This is just a single example of a routine terminology maintenance task. Imagine having 100 of these dropdowns that you are maintaining, for 100 clients that each have customizations. This becomes an unwieldy process that is error prone and difficult to maintain on your own. Monitoring all the standards bodies for updates and writing scripts to place all of them in customer databases would require multiple full-time employees—it would be time intensive and can result in errors. Further, this requires your employees to focus on a part of your business that may not be a core competency.

However, with a terminology solution such as Health Language, no database design is required and you do not need to detect and curate industry-standard terminology data for your dropdown lists, as Health Language does this for you. You simply integrate our web service into your application, and set up the web service to identify each customer’s custom picklist, and the system will return the appropriate values. You can sit back and watch your system display the most up-to-date codes for your customers’ custom dropdown lists, while we take care of the mundane but critical task of keeping the industry standard data up to date.

 Customised code groups - CGM technical blog.png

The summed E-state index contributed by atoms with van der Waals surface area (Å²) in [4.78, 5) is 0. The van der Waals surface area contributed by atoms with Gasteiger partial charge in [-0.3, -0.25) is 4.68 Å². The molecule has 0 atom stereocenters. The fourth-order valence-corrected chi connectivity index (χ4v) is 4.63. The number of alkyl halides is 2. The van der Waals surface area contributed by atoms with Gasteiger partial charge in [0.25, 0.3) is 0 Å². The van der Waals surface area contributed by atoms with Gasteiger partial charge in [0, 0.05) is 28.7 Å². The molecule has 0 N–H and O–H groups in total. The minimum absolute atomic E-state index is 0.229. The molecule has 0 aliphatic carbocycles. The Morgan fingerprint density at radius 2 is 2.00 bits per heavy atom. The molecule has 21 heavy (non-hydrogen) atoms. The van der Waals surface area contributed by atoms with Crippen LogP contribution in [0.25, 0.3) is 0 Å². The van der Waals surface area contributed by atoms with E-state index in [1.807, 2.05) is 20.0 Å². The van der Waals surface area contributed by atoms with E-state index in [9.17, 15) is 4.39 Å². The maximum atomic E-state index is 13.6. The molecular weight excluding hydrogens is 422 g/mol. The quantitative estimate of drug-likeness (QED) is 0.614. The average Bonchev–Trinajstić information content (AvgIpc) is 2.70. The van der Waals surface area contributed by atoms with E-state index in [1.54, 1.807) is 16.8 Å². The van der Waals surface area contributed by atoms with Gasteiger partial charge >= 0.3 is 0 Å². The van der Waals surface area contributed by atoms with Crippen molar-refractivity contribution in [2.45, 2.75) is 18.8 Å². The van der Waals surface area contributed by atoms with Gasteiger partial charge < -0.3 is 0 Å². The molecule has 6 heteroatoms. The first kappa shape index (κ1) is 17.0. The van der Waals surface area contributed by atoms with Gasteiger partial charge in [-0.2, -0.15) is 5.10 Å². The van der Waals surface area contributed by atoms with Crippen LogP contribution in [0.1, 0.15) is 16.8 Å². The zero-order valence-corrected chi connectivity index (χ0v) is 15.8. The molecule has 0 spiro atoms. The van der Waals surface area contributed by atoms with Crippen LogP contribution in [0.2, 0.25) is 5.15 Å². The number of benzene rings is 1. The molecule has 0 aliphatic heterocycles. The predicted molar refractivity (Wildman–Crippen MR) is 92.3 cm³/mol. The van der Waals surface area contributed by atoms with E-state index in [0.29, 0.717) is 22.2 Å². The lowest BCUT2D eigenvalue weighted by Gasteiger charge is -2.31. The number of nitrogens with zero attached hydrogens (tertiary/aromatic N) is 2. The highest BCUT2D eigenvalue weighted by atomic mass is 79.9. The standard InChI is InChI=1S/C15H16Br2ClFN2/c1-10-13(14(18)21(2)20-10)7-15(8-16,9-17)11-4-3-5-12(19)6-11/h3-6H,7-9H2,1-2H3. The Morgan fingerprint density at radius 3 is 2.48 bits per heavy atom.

Example of integration with Health Language’s Customizable Code Group feature.

The call to the web service would look something like this:

https://healthlanguage.com/api/v1/groups/members?oid=2.16.840.1.114222.4.11.830

As you can see, certain dropdown lists are easy to maintain yourself, while for others you should rely on solutions like Health Language to save time and effort as well as to increase customer satisfaction by reducing the potential for submitting invalid codes.

What are some of the challenges you face in keeping your codes up to date or creating custom dropdown lists? Please share them below.

Topics: code groups, customizable code groups, custom dropdown list, healthcare software applications

About the Author

Brian Laberge, Jeff Williams, and Jeremy Kasmann - Brian Laberge is our Director of Client Service Strategy. Brian joined Health Language in September 2010 and has served in multiple capacities including Technical Consultant, Project Manager and Director Of Client Implementations. He brings 18+ years of implementation and software deployment experience to Health Language. He has managed several Data Normalization and ICD-9 to ICD-10 projects for Payers and Providers during his tenure at Health Language. Jeff Williams is the Director of Client Operations. Before joining Health Language five years ago, Jeff built a foundation of technology leadership working as a software developer, leading development teams, and focusing on product design and architecture. Jeff is responsible for the technical services team at Health Language, and creates client success and satisfaction through proven integration strategies, operational excellence, and service differentiation within the Customer Support, Implementation, and Solution Architecture areas. Our Development Manager, Jeremy Kasmann brings 13+ years of software development and architecture experience to Health Language. He currently manages development of Health Language's product suite and interoperability APIs.